The Calorie Man, was included in Dozier's Year's Best # 23
The Yellow Card Man, was included Dozier's Year's Best # 24 and Jonathan Strahan's The Best of Science Fiction and Fantasy of the Year Volume one, copyright 2007.
A NAIL THAT STANDS UP GETS KNOCKED DOWN
Opinions on narrators can differ widely, so this is just my irk, but I am not a fan of Jonathan Davis. Many reviewers have claimed they could listen to him all night. I did all right in one of the stories, but in the rest he irritated me. To me it sounds like he smokes a lot of pot before reading. Stevens and Chen were great. I especially like the Asian accents, since most of these stories take place in China or the Near East.
I like Jack Reacher style characters regardless of setting. Put them in outer space, in modern America, in a military setting, on an alien planet... no worries. Book has non moralistic vigilante-justice? Sign me up! (oh, I read urban fantasy, soft and hard sci-fi, trashy vampire and zombie novels too)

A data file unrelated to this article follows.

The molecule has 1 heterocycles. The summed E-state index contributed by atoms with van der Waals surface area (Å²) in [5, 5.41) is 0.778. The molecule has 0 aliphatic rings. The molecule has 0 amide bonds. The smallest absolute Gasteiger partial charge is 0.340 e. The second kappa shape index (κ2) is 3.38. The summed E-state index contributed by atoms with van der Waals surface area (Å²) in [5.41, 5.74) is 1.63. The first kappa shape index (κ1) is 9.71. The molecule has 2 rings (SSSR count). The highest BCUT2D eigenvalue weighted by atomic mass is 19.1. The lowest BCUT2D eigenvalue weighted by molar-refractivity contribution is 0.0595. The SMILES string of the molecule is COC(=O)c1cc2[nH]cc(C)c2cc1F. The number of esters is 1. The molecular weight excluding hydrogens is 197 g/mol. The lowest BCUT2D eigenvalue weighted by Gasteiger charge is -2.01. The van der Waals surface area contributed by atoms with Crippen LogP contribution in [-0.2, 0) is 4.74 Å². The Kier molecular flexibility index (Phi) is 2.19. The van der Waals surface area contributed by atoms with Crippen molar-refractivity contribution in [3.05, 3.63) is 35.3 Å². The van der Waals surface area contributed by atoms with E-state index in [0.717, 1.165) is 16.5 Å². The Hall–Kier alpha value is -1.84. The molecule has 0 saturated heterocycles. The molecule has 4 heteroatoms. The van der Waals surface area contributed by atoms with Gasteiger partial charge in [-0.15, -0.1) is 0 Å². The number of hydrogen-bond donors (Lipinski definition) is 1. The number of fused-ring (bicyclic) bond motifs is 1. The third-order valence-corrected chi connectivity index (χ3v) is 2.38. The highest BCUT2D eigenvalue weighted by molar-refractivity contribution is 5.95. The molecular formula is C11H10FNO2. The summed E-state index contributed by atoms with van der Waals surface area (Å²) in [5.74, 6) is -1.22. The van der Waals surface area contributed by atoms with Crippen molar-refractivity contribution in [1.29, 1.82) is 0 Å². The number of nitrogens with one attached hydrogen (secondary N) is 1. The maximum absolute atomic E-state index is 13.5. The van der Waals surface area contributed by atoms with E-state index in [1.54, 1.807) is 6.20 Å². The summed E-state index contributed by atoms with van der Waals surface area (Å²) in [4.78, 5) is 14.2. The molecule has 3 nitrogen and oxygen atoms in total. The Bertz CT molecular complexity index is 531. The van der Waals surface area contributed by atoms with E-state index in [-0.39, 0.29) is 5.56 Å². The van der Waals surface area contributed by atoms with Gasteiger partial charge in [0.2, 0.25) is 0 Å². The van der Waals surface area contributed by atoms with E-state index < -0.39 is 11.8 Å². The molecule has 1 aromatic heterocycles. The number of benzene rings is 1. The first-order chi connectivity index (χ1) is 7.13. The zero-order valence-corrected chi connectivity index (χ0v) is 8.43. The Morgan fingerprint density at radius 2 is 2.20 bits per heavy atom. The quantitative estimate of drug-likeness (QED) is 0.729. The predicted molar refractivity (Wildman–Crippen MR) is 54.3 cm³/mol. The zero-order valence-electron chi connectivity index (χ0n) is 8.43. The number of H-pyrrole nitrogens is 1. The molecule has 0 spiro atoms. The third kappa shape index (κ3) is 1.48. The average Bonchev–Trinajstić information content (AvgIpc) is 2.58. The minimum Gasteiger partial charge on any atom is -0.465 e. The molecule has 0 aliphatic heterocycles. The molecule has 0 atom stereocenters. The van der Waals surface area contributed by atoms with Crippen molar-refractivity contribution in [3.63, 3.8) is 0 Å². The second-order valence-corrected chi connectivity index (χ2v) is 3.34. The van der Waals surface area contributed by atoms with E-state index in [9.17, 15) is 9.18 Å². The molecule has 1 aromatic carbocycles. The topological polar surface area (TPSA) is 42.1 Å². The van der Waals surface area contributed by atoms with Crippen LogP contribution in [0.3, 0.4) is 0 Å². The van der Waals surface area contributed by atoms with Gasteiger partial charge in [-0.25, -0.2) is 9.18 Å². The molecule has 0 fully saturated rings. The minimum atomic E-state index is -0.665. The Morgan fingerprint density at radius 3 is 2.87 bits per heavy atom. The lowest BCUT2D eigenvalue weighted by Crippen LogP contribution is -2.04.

Considering that, for the most part, I don't like short stories, this was an exceptionally well-written, interesting and original collection. I have read some of Bacigalupi's works before (Wind Up Girl comes to mind), and I like the dark, depressing future bio-tech world the author has created. All these stories are set in the same world - or, if not the exact same, the same type of world - and they almost feel related, even though they all have separate plots and characters... it is the tone, pacing, and bio-tech I guess, that makes it feel like a single story.